HJrwdiadoV (aV adoV) gen. "[the daughter] of Herodias" - The genitive is adjectival, relational.
en + dat. "for them / for the guests" - [danced] in [the midst of them]. "Local, expressing space / sphere; "in the middle of the gathered guests", possibly with the sense "before the gathered guests", extending to "for the gathered guests." Setting aside the nuance of the phrase, the dance was public. Some have questioned whether a princess would dance in public, especially a provocative dance, but the Herodians were no wall flowers.
HJrwdh/ (hV ou) dat. "[pleased] Herod [so much]" - [and it pleased] herod. Dative of direct object after the verb "to please."
oJqen "that" - therefore. Here inferential, rather than local, drawing a logical conclusion; "whereupon he promised with an oath", Moffatt.
meq (meta) + gen. "with [an oath]" - Expressing association; "along with an oath". Possibly adverbial, modal, expressing the manner of the oath's giving / attendant circumstance, but possibly even instrumental, expressing means, "by means of an oath."
dounai (didwmi) aor. inf. "to give" - [he promised] to give. The infinitive introduces an object clause / dependent statement of indirect speech expressing what Herod promised.
auth/ dat. pro. "her" - to her. Dative of direct object after the verb "to give."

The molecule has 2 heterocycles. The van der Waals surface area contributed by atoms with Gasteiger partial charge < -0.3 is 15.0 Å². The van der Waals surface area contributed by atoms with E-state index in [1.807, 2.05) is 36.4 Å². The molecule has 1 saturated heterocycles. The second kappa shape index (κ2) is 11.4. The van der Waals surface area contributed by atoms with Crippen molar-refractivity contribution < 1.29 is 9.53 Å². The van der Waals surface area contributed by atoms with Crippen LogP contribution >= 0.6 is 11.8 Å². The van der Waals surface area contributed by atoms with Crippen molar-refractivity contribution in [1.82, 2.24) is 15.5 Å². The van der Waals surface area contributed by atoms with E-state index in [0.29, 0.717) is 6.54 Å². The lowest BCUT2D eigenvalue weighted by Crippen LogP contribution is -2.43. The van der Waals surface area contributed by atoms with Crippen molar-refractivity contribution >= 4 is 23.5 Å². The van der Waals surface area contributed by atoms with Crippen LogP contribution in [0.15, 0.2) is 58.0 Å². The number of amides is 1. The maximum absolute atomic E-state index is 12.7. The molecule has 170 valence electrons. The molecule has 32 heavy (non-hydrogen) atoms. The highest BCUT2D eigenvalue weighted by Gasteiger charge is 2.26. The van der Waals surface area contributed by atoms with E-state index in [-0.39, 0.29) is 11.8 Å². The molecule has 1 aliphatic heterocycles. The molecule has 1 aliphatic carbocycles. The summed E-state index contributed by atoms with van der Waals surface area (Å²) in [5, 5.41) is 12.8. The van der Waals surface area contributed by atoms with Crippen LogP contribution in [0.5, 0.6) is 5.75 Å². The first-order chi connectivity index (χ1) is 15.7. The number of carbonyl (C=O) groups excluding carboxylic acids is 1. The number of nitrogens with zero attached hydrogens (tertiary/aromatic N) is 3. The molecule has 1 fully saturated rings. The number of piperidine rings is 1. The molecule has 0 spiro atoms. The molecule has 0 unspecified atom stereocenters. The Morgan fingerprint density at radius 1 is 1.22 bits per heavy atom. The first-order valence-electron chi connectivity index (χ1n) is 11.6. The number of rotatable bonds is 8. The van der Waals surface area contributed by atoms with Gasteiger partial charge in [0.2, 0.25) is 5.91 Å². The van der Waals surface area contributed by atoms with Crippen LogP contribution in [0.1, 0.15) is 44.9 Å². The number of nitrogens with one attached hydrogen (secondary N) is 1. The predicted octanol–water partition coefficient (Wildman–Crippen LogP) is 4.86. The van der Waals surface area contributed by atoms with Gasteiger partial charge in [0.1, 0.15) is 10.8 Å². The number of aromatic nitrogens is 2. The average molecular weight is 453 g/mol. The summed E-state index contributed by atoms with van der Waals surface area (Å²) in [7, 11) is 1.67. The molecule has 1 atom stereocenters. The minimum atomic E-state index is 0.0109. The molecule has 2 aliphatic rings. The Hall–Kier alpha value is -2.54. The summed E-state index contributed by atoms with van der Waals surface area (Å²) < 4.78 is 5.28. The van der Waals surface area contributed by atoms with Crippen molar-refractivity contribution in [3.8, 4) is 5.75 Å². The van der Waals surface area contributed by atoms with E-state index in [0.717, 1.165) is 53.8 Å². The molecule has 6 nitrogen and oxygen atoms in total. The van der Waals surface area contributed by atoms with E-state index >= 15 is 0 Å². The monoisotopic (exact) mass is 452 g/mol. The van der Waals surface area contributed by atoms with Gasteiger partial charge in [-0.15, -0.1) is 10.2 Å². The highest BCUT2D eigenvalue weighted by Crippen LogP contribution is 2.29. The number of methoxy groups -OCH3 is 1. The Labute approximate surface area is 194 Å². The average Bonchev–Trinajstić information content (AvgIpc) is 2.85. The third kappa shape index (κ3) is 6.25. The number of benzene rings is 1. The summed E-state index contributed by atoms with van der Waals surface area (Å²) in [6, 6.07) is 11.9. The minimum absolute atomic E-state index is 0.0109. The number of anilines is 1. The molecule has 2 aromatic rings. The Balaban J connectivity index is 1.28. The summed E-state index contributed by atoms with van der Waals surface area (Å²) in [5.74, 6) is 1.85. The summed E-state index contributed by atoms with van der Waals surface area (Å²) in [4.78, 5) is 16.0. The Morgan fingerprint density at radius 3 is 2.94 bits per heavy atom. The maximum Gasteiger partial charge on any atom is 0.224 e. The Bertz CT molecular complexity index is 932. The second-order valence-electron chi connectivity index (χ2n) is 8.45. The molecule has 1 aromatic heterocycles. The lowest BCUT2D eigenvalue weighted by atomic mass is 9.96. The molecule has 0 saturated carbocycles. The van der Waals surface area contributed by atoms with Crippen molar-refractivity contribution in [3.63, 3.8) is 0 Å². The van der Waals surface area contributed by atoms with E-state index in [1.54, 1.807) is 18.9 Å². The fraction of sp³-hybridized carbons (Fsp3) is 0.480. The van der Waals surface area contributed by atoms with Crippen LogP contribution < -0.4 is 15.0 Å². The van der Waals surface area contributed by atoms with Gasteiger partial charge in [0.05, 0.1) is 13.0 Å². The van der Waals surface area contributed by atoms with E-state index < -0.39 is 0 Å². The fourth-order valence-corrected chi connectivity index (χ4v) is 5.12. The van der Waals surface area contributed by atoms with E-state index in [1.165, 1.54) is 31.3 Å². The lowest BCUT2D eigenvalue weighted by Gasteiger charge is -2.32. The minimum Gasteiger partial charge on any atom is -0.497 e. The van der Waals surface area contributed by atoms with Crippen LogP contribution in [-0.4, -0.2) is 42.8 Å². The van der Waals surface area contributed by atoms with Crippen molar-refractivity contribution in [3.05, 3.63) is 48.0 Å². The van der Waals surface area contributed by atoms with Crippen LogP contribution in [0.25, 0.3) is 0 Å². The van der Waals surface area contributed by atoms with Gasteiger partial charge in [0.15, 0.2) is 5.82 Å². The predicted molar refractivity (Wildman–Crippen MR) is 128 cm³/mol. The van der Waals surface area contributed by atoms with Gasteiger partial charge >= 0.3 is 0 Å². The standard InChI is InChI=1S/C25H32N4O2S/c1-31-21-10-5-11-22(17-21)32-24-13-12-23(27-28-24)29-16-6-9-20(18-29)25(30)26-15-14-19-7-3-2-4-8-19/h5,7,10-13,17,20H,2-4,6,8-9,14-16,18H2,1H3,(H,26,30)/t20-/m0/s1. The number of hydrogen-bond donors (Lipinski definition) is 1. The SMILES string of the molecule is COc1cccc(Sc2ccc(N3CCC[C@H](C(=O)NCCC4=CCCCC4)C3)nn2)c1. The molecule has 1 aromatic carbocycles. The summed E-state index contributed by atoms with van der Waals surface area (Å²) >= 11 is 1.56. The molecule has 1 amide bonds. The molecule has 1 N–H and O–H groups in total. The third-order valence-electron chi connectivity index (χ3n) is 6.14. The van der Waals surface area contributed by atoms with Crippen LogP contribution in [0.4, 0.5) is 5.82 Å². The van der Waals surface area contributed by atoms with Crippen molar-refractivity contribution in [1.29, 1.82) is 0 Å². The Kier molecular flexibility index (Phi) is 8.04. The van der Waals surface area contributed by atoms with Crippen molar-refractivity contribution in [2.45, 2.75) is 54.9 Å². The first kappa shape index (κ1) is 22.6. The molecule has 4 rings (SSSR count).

oJ ean + subj. "whatever" - whatever [she may ask]. The construction may be classified as introducing an indefinite relative clause, although syntactically it is the protasis of a relative conditional clause 3rd. class; "whatever, as the case may be, she may ask, then he promised with an oath to give her." Mark specifies "up to half of my kingdom", but the promise is really a throwaway line which under normal circumstances would not be acted upon - not if you wanted to keep your head. Herod, though, has momentarily forgotten that mother is standing in the wings. It is interesting though, that when Antipas is banished by the Romans after his tiff with King Aretas, Herodias went voluntarily into exile with him - loyalty?
hJ de "-" - and/but she. Transitional, a construction common in narration; "and she, at the instigation of her mother, said ..", Moffatt.
probibasqeisa (probibazw) aor. pas. part. "prompted" - having been leaned forward on = urged, persuaded / instructed, commanded. Hapax legomenon, once only used in the NT, so the meaning is unclear; D&A suggest "now she, being instructed by her mother, said ..", assuming that Salome is not yet of age. The participle is adverbial, best taken as causal; "and she, because she was urged / instructed by her mother, said ..."
uJpo "by" - by [the mother of her]. Here expressing ultimate agency.
moi dat. pro. "[give] me [she said]" - [give here on a platter the head of john the baptist] to me [she said]. Dative of indirect object.
w|de adv. "here" - Adverb of place.
epi + dat. "on [a platter]" - Spacial; "on, upon, down upon."
Iwannou (hV ou) gen. "of John [the Baptist]" - The genitive is adjectival, possessive (obviously!!).
luphqeiV (lupew) aor. pas. part. "[the king] was distressed" - [and the king] having been grieved, pained, vexed. The participle is adverbial, best taken as concessive; "although the king was aghast, yet because of the oath and the guests, he ordered .."